Thuy Do echoed this by stating that the US’ charges of Vietnam’s human rights abuses and currency manipulation remain a stumbling point between the two states.
Japan’s Collaborative Role
While not in Southeast Asia, Japan is uniquely positioned and plays an important role in the region, according to Kei Koga. In effect, Japan wants to empower Southeast Asia to have geopolitical resilience and strength in order to prevent the region from being “divided by the great power competition” between the United States and China. Koga gave several examples of initiatives that Japan has undertaken to support ASEAN states in the fields of security, defense, economics, and infrastructure. Because of this and because of its close relationship with the United States, Japan is well-situated to play a bridging role between ASEAN and the United States. The Quad Security Dialogue presents a promising platform for this purpose, especially since the Quad has produced statements that demonstrate respect for ASEAN centrality in Indo-Pacific policy-making and since the Quad is open to interacting with and receiving feedback from ASEAN and APEC member states.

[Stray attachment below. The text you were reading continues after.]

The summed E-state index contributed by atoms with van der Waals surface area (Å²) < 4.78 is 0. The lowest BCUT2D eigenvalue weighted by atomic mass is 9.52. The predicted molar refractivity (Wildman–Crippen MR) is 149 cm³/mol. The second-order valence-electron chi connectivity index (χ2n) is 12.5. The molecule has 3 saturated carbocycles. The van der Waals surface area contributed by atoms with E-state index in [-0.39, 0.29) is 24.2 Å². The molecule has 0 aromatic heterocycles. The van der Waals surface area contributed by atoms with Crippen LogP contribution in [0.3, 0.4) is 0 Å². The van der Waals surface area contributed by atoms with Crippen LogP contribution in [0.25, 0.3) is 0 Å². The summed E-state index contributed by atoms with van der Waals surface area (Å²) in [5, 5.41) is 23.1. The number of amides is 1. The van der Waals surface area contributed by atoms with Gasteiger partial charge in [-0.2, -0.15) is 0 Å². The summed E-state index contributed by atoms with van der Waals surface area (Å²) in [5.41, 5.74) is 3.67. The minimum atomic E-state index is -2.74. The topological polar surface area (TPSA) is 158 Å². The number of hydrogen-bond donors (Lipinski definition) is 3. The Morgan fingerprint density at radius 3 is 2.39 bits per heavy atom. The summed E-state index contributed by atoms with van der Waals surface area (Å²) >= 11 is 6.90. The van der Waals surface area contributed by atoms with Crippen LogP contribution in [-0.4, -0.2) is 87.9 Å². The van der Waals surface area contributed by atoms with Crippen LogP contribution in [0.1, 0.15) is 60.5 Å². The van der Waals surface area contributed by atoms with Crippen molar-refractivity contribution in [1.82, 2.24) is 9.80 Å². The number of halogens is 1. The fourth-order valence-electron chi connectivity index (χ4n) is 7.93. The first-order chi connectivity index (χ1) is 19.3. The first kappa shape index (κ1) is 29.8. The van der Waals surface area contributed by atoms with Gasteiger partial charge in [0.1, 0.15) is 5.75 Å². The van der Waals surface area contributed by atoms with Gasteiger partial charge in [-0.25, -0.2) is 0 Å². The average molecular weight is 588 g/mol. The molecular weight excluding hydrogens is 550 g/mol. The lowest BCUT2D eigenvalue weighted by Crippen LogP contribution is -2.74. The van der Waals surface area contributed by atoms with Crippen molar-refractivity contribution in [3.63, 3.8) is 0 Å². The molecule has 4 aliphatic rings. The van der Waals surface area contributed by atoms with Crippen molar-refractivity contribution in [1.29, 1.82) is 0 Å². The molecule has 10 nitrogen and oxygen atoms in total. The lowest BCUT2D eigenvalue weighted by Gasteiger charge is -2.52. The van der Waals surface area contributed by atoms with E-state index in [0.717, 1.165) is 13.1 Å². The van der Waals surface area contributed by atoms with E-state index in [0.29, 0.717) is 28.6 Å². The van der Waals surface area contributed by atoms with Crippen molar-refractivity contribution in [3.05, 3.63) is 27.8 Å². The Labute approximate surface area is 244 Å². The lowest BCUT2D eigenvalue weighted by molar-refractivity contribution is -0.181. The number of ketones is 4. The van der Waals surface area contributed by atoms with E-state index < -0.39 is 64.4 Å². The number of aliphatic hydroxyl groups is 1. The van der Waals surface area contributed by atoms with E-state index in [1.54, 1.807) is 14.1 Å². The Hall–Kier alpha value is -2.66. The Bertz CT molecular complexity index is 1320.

There are, however, limits and challenges to Japan’s collaborative role in US-ASEAN relations that have to be overcome before Japan can fully leverage its diplomatic potential in Southeast Asia. “First, Biden is going to put more emphasis on democratic values and human rights. ASEAN wants to encourage human rights but does not want to put pressure on its member states. Japan wants to support the ASEAN approach, but Japan still values democratic governance and human rights. The second challenge is the institutional arrangement of the Quad. It is clear that the US is going to put more emphasis on its allies and partners. This is understandable, but it’s also important for the US to look beyond its allies” and form diplomatic ties with other regional players. Furthermore, despite the Quad’s acknowledgment of ASEAN centrality in Indo-Pacific policy-making, it is not clear how — if at all — ASEAN centrality is defined by the Quad, individually, and as a whole.